“Give people time and try to understand. You might see things are different than you thought. If we treated everyone this way, things would get better for everybody.”

Many of the cultural activities within his community are open to the public and he wants people of all backgrounds to know they are welcome.

“When it’s safe again, attending a Pow wow is a great way to see a lot of Bands at once and experience firsthand how diverse Indigenous culture really is.”

Tom Charlie, crew lead, recommends attending cultural events like Pow wows, and offers a number of online experiences.

Tom Charlie, crew lead, recommends attending cultural events like Pow wows, and offers a number of online experiences.

In the meantime, there are many organizations offering a rich variety of virtual experiences, especially on June 21, National Indigenous Peoples Day.

Virtual experiences

3. Reading books, watching movies and exploring creative content

What’s the number one reason to learn about Indigenous history and cultures?

“It’s fascinating,” said Bruce Falstead, Indigenous initiatives manager. “Do it for your own enjoyment — people travel from around the world to see what we have in our own backyard. So much is still intact.”

Like Carmen, he works closely with Indigenous communities on behalf of FortisBC to make sure the work done in their communities meets their expectations and provides opportunities for their members. He’s worked in this field for close to 30 years and was instrumental in developing FortisBC’s Statement of Indigenous Principles. He’s pleased with the progress in recent years but sees much more needs to be done.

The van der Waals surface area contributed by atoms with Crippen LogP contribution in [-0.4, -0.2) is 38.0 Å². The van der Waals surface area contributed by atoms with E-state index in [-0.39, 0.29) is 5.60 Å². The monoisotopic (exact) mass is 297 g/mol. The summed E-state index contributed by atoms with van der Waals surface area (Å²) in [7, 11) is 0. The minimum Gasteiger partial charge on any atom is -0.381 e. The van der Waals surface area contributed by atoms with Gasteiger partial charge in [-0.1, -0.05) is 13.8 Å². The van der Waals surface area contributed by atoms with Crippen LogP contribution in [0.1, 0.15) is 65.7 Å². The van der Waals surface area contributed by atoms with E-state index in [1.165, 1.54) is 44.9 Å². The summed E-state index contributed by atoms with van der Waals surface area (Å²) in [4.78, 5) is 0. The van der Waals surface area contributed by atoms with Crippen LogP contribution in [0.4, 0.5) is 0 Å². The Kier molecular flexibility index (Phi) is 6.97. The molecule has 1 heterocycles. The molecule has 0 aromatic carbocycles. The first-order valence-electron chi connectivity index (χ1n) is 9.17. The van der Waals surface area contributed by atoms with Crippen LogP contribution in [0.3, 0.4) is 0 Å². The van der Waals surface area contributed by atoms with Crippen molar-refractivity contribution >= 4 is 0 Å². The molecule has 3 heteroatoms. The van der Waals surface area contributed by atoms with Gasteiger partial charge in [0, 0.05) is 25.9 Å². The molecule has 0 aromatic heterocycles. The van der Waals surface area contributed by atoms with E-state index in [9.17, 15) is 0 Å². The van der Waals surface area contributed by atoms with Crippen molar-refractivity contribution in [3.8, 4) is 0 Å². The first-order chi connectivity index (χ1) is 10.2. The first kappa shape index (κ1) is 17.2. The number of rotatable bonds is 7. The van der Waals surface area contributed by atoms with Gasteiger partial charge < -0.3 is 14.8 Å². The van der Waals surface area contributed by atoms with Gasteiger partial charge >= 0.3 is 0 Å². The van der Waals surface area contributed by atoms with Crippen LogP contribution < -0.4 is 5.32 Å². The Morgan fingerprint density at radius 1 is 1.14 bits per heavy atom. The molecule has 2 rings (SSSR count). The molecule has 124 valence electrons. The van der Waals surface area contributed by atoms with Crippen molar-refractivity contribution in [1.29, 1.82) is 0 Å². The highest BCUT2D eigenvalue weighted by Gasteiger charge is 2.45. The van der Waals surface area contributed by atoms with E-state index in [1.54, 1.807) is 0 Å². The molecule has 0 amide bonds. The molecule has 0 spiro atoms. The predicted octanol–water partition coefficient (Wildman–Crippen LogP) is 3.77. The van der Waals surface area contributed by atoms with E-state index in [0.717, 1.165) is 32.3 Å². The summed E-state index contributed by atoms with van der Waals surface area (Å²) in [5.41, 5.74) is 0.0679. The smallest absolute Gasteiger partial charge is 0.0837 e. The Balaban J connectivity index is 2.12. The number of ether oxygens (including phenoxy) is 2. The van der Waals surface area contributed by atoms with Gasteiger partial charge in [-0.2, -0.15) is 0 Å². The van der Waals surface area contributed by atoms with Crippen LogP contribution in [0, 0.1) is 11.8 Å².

“But don’t let any of the issues cloud your enjoyment; it’s a wonderful rich history.”

A history buff at heart, he started exploring his own Métis background after reading the books of Peter C. Newman, famous Canadian editor for Maclean’s Magazine.

“Reading his books really got me thinking.”

He also highly recommends the APTN television series First Contact where six Canadians go on a 28- day journey intended to challenge their beliefs and shed a light on the true Indigenous experience.

Bruce Falstead, Indigenous initiatives manager, recommends exploring books, TV and film.

Bruce Falstead, Indigenous initiatives manager, recommends exploring books, TV and film.

Bruce encourages people to explore the many works of fiction and non-fiction that reflect a history as adventurous, romantic and heroic as the much-celebrated history of our southern neighbors.

Books

TV and film

Podcasts


At FortisBC, we believe in active and meaningful relationships with Indigenous Peoples and communities. Our gas and electricity infrastructure crosses more than 150 traditional territories and our company provides service to 57 First Nation communities. As a CCAB Progressive Aboriginal Relations (PAR) Committed member, we strive for continuous improvement in leadership actions, business development, employment and community relationships. Learn more about how we partner with Indigenous communities.

You might also be interested in:

Indigenous knowledge shared through partnership

Drum making with Scia'new Nation (Beecher Bay)

Find more news

Subscribe to FortisBC news

Our newsletters provide energy-saving tips, project news, contests and more for residential and commercial customers.

Newsletter subscriptions